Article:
Silvia has started visiting the stairwell of their apartment complex as a way to take a break from the heavy silence that hangs in the air of her apartment like a looming storm. The stairwell is familiar now, part of her. It is the answer to a question she has stopped asking. The enclosed space is a cocoon, with stairs rising and falling between levels that open out to landings with doorways where people live. When she looks up, the high ceilings and metal beams twist up into infinity. She enjoys walking up and down a few floors when she feels restless, appreciates the way her steps echo and strangers come and go below and above. It is a place that isn’t supposed to exist except in passing, it is not a place in and of itself. But her presence there, her intention toward it, makes it so.

Today she decides to walk all the way up to the top and then halfway down again, to sit on a step overlooking a floor she has never experienced, other than as part of up or down. The light here is its own shade of white, stilled by the cold but cloudless sky beyond the small window above. She can see a faint moon high in the air, almost invisible, as if the daylight is trying to wash it away like a smudge. It clings to the sky, a breath away from fading out.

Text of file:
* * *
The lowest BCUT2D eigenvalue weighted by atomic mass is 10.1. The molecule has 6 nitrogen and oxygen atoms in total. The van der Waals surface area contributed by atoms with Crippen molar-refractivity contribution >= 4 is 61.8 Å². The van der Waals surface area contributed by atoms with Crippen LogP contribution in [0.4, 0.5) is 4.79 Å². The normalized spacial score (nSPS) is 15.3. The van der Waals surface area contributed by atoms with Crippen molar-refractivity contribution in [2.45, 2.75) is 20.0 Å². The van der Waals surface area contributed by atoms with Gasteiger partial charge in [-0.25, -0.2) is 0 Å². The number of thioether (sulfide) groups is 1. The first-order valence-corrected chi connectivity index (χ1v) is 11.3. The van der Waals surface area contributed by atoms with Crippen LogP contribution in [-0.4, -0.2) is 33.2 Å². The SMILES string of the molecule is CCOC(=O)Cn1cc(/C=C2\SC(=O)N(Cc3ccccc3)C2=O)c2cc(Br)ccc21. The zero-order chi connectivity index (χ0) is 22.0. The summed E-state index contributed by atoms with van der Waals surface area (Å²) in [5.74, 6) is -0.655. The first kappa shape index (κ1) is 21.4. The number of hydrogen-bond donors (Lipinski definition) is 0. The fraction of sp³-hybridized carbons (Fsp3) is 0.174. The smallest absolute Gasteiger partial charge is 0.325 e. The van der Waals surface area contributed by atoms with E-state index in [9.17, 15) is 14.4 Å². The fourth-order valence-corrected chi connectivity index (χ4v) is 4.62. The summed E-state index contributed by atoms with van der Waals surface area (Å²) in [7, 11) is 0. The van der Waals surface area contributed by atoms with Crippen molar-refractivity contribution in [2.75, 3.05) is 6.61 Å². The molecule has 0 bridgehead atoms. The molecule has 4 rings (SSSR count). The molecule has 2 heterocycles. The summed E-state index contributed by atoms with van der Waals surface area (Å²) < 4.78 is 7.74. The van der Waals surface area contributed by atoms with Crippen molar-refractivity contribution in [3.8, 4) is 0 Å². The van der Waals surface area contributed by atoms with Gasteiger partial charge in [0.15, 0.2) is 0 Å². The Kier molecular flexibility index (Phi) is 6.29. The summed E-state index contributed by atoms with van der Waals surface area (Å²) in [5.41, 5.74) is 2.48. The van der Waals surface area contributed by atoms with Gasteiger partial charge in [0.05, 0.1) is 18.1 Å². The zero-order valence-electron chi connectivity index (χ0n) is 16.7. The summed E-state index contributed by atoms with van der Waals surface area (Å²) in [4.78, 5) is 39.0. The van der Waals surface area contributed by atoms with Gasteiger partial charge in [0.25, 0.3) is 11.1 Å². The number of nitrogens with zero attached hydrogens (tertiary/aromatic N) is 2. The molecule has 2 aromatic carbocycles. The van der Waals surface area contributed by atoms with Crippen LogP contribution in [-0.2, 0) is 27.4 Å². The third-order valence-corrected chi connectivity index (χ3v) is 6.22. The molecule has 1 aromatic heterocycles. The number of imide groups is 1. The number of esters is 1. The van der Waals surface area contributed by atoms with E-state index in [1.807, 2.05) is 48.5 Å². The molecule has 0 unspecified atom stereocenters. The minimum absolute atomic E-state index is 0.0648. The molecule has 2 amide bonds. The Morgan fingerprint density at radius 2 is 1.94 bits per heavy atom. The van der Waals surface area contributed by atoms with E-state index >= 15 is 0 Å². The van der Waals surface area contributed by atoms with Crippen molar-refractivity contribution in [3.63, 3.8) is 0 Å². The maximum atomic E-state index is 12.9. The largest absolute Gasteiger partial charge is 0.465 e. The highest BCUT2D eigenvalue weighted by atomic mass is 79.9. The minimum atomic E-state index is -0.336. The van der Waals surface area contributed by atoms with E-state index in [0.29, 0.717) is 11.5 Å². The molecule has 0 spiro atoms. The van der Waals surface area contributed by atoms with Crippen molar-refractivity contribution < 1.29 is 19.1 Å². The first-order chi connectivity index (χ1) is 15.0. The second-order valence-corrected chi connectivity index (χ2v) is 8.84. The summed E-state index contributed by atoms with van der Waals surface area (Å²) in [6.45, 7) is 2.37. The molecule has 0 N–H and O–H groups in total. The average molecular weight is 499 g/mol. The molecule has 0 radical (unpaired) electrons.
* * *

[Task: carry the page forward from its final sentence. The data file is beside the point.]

Silvia waits, and watches.

Soon the stairwell fills with the sound of the main doors whooshing open and a clanging of keys. A scent wafts through the air. The smell of oil and leather. The barber done with his afternoon shift and now ready to sleep. Weary with it. He trudges up the stairs, shoulders slumped, breathing hard. He stayed up too late and drank too much last night, and there is poison leaking from his veins. It smells like cinnamon, sweet and seasonal. It must have been a spiced bourbon. His liver is failing, and so his hangover will last days instead of hours. He will call off his shift tomorrow and visit his mother, who will make him soup and mop his brow with a cooled towel. He will tell his friends that he has a girl on the side, a married one, and the only way to see her is when her husband is at work. They will laugh and pat him on the back, and his insides will hurt less for that moment.